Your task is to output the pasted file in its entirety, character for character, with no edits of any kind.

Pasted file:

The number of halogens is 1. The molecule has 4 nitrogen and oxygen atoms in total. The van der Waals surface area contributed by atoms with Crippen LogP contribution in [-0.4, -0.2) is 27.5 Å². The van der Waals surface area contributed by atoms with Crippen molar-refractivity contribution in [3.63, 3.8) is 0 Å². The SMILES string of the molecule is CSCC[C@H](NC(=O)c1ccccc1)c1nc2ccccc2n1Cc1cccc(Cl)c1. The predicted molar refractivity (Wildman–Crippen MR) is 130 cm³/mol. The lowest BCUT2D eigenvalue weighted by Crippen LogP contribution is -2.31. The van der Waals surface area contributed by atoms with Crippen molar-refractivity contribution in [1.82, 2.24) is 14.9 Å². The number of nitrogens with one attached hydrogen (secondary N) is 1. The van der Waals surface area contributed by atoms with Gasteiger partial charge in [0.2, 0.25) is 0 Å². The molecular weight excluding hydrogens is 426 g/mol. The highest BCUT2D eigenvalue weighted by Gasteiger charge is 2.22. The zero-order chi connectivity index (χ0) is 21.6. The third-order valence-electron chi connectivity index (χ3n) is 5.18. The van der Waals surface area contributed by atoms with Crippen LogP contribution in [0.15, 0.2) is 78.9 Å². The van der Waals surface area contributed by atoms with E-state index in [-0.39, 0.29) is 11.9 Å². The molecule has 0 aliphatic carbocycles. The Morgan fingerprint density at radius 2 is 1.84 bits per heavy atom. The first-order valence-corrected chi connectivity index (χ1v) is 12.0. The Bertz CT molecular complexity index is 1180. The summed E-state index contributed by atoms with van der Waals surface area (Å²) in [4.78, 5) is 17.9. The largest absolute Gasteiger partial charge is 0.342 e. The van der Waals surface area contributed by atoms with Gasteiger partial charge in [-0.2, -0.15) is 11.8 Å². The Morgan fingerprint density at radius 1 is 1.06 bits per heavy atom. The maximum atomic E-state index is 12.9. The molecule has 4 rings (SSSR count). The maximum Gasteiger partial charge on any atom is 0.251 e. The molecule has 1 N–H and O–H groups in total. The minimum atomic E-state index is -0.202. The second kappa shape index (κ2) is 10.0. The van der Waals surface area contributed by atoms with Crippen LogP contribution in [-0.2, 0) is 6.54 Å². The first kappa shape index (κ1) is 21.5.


The number of halogens is 1. The molecule has 4 nitrogen and oxygen atoms in total. The van der Waals surface area contributed by atoms with Crippen LogP contribution in [-0.4, -0.2) is 27.5 Å². The van der Waals surface area contributed by atoms with Crippen molar-refractivity contribution in [3.63, 3.8) is 0 Å². The SMILES string of the molecule is CSCC[C@H](NC(=O)c1ccccc1)c1nc2ccccc2n1Cc1cccc(Cl)c1. The predicted molar refractivity (Wildman–Crippen MR) is 130 cm³/mol. The lowest BCUT2D eigenvalue weighted by Crippen LogP contribution is -2.31. The van der Waals surface area contributed by atoms with Crippen molar-refractivity contribution in [1.82, 2.24) is 14.9 Å². The number of nitrogens with one attached hydrogen (secondary N) is 1. The van der Waals surface area contributed by atoms with Gasteiger partial charge in [0.2, 0.25) is 0 Å². The molecular weight excluding hydrogens is 426 g/mol. The highest BCUT2D eigenvalue weighted by Gasteiger charge is 2.22. The zero-order chi connectivity index (χ0) is 21.6. The third-order valence-electron chi connectivity index (χ3n) is 5.18. The van der Waals surface area contributed by atoms with Crippen LogP contribution in [0.15, 0.2) is 78.9 Å². The van der Waals surface area contributed by atoms with E-state index in [-0.39, 0.29) is 11.9 Å². The molecule has 0 aliphatic carbocycles. The Morgan fingerprint density at radius 2 is 1.84 bits per heavy atom. The first-order valence-corrected chi connectivity index (χ1v) is 12.0. The Bertz CT molecular complexity index is 1180. The summed E-state index contributed by atoms with van der Waals surface area (Å²) in [4.78, 5) is 17.9. The largest absolute Gasteiger partial charge is 0.342 e. The van der Waals surface area contributed by atoms with Gasteiger partial charge in [-0.2, -0.15) is 11.8 Å². The Morgan fingerprint density at radius 1 is 1.06 bits per heavy atom. The maximum atomic E-state index is 12.9. The molecule has 4 rings (SSSR count). The maximum Gasteiger partial charge on any atom is 0.251 e. The molecule has 1 N–H and O–H groups in total. The minimum atomic E-state index is -0.202. The second kappa shape index (κ2) is 10.0. The van der Waals surface area contributed by atoms with Crippen LogP contribution in [-0.2, 0) is 6.54 Å². The first kappa shape index (κ1) is 21.5.